Proposed Jus 19.05 provides that each county agency participating in the program shall sign a written agreement outlining the respective responsibilities of the agency and the Department, and enumerates the required contents of that written agreement.
Proposed s. Jus 19.06 sets forth when an individual on bond or pre-trial release may participate in the program. Proposed s. Jus 19.07 sets forth when an individual may participate in the program as part of a deferred prosecution agreement. Proposed s. Jus 19.08 sets forth when an individual on probation, parole, or extended supervision may participate in the program. Proposed s. Jus 19.09 sets forth when an individual may volunteer to participate in the program. Proposed s. Jus 19.10 sets forth the types of testing that may be used by a participating county agency to determine whether a participant has used alcohol, controlled substances, or both. It further states that an ignition interlock device is not an acceptable testing method. Finally, it provides that the agency shall provide the testing equipment and may contract with a private vendor to obtain equipment as necessary. Proposed s. Jus 19.11(1) sets forth the program’s enrollment procedures, and provides sanctions for the failure to enroll by an individual ordered to participate in the program. Proposed s. Jus 19.11(2) states that a test revealing the presence of alcohol or a controlled substance is a failed test; permits the participating county agency to use a confirmation test to double-check a failed test; and provides that an agency may take a participant who fails a test into custody. Proposed s. Jus 19.11(3) provides that missing a test is a violation of the participation agreement and that being late for a test may be considered a violation. Either type of violation may result in a sanction. A participant may not take a test at a location other than the testing site designated in the participation agreement unless the participant has made prior arrangements with the participating county agency. The agency may excuse a participant from a scheduled test based upon exigent circumstances. Proposed s. Jus 19.11(4) provides that a participant who tampers with a test shall be sanctioned by the participating county agency. If the participant damages any equipment in the course of tampering, the participant shall reimburse the agency for the cost of the damaged equipment. Proposed s. Jus 19.11(5) provides that a court may issue a standing order establishing procedures for taking participants into custody who have violated the participation agreement. Proposed s. Jus 19.12 provides that the participating county agency shall collect fees from participants. The fee amounts shall be determined by the Department in consultation with the agencies. The agency shall remit a fixed portion of the fee amounts owed by participants to the Department. This section sets forth how the agency shall use the collected fees, and how the participant shall pay the required fees. It states that a participant with a positive balance after successful completion of the program shall receive a refund of that balance but that a participant with a positive balance after termination from the program shall not receive a refund. A participant’s failure to pay fees may result in termination from the program. The agency shall report any such failure to the court, the department of corrections, and the district attorney. Proposed s. Jus 19.13 directs participating county agencies to use the data collection system designated by the Department to record participant information, testing data, and fees collected. It sets out the information the agency shall be required to record, and the schedule for recording that information. It provides that the information shall be kept confidential. The Department will use the data provided to evaluate program outcomes and effectiveness as required by s. 165.957(7), Stats. Proposed s. Jus 19.14 provides that a participant who loses or intentionally damages any testing equipment shall reimburse the agency for the lost or damaged equipment. Failure to pay the reimbursement may result in the participant being taken into custody. Proposed s. Jus 19.15 describes the different ways a participant may be discharged from the program. First, a participant has completed the program if he or she successfully complied with the program requirements for the specified period. Second, a participant is terminated from the program if he or she has been removed from the program due to his or her violation of program requirements. Third, a participant is administratively discharged from the program if the court, department of corrections, or district attorney has determined that the participant is no longer required or able to participate in the program. Proposed s. Jus 19.16 provides that the court, department of corrections, or district attorney, with the agency’s concurrence, may authorize a participant to repeat the program for a maximum of two repetitions. Summary of, and comparison with, existing or proposed federal regulation: 23 C.F.R. § 1200.23, “Impaired driving countermeasures grants,” establishes criteria for awarding federal grants to states “that adopt and implement effective programs to reduce traffic safety problems resulting from individuals driving motor vehicles while under the influence of alcohol, drugs, or the combination of alcohol and drugs or that enact alcohol ignition interlock laws.” 23 C.F.R. § 1200.23(a). States may apply for a grant under this section for “[c]osts associated with a 24—7 sobriety program.” 23 C.F.R. § 1200.23(c), (i) (1)(ix), (2), (3). A 24—7 sobriety program is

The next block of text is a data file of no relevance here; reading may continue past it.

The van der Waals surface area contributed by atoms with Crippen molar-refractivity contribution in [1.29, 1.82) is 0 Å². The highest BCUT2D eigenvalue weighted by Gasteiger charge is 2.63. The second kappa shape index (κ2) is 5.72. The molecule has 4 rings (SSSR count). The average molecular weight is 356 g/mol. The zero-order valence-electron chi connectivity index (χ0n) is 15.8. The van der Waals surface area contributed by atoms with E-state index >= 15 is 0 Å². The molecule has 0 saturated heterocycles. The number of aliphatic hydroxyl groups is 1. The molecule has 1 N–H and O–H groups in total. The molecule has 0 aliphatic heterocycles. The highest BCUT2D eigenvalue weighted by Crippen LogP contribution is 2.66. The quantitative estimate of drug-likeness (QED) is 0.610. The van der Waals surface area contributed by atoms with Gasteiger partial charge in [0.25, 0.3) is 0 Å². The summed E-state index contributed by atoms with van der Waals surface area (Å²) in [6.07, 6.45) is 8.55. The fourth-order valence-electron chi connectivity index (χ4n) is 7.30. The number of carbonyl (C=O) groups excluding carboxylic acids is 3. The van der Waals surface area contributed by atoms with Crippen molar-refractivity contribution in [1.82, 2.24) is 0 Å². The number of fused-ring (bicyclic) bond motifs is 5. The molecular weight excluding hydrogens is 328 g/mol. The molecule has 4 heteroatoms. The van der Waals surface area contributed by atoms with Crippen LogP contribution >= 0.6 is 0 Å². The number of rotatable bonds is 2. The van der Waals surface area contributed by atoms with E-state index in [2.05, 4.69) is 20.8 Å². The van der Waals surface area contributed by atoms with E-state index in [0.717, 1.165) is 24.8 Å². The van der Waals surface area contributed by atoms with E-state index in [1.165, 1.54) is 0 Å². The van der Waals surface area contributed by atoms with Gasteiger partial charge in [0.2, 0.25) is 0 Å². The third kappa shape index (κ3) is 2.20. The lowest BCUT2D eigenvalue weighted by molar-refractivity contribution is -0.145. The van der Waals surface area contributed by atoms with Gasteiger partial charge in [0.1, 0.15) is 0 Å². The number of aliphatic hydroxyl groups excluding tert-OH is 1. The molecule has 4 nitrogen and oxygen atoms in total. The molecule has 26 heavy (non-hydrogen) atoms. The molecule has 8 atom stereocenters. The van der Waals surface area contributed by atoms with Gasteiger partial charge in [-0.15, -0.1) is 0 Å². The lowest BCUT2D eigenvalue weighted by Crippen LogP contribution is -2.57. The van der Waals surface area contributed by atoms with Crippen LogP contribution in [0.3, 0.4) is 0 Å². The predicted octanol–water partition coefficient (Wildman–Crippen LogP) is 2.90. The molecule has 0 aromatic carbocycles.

a State law or program that authorizes a State court or a State agency, as a condition of sentence, probation, parole, or work permit, to require an individual who pleads guilty to or was convicted of driving under the influence of alcohol or drugs to—